Noiselessly we step across the apartment of our landlord and landlady. Chrysantheme drags me by the hand, and I allow myself to be led. There they are, sleeping in a row under their blue gauze tent, lighted by the night-lamps burning before the altars of their ancestors. Ha! I observe that they are arranged in an order which might give rise to gossip. First comes Mademoiselle Oyouki, very taking in her attitude of rest! Then Madame Prune, who sleeps with her mouth wide open, showing her rows of blackened teeth; from her throat arises an intermittent sound like the grunting of a sow. Oh! poor Madame Prune! how hideous she is!! Next, M. Sucre, a mere mummy for the time being. And finally, at his side, last of the row, is their servant, Mademoiselle Dede!
The gauze hanging over them throws reflections as of the sea upon them; one might suppose them victims drowned in an aquarium. And withal the sacred lamps, the altar crowded with strange Shintoist symbols, give a mock religious air to this family tableau.
‘Honi soit qui mal y pense’, but why is not that maidservant rather laid by the side of her mistresses? Now, when we on the floor above offer our hospitality to Yves, we are careful to place ourselves under our mosquito-net in a more correct style!
One corner, which as a last resort we inspect, inspires me with a certain amount of apprehension. It is a low, mysterious loft, against the door of which is stuck, as a thing no longer wanted, a very old, pious image Kwanon with the thousand arms, and Kwanon with the horses’ head, seated among clouds and flames, both horrible to behold with their spectral grins.
We open the door, and Chrysantheme starts back uttering a fearful cry. I should have thought the robbers were there, had I not seen a little gray creature, rapid and noiseless, rush by her and disappear; a young rat that had been eating rice on the top of a shelf, and, in its alarm, had dashed in her face.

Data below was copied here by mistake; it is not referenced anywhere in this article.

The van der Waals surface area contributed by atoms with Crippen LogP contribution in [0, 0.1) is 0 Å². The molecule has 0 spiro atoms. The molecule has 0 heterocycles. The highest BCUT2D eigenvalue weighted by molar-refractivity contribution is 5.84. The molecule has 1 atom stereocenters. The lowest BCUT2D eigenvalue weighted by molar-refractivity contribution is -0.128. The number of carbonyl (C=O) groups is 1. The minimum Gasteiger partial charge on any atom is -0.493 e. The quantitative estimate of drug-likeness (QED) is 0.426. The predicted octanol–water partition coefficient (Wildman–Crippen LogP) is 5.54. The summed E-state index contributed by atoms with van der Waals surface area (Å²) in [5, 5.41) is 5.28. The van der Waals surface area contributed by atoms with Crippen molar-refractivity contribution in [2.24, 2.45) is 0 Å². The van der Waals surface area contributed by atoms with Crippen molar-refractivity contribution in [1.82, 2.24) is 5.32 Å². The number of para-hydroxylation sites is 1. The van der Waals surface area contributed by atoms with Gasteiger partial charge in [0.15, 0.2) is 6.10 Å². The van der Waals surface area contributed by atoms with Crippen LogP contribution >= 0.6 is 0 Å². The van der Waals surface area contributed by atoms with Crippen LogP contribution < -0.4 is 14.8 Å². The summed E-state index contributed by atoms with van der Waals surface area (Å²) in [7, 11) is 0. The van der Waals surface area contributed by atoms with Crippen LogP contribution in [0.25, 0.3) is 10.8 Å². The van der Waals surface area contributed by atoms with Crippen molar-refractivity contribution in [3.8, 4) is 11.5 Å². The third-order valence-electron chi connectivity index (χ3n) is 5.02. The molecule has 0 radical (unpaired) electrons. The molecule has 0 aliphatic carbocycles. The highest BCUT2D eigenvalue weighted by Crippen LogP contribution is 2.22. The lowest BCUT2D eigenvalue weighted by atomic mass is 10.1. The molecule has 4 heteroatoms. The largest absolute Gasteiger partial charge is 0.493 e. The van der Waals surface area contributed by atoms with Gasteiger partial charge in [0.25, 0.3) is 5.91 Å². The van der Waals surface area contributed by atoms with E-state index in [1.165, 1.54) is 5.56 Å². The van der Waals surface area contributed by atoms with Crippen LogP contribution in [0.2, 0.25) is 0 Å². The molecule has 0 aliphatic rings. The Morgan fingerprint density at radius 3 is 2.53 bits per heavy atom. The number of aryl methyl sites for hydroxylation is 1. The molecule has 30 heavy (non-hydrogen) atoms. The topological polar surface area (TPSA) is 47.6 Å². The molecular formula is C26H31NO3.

Yves has let fall his silver whistle in the ocean, the whistle so absolutely indispensable for the manoeuvres; and we search the town all day long, followed by Chrysantheme and Mesdemoiselles La Neige and La Lune, her sisters, in the endeavor to find another.
It is, however, very difficult to find such a thing in Nagasaki; above all, very difficult to explain in Japanese what is a sailor’s whistle of the traditional shape, curved, and with a little ball at the end to modulate the trills and the various sounds of official orders. For three hours we are sent from shop to shop; at each one they pretend to understand perfectly what is wanted and trace on tissue-paper, with a paint-brush, the addresses of the shops where we shall without fail meet with what we require. Away we go, full of hope, only to encounter some fresh mystification, till our breathless djins get quite bewildered.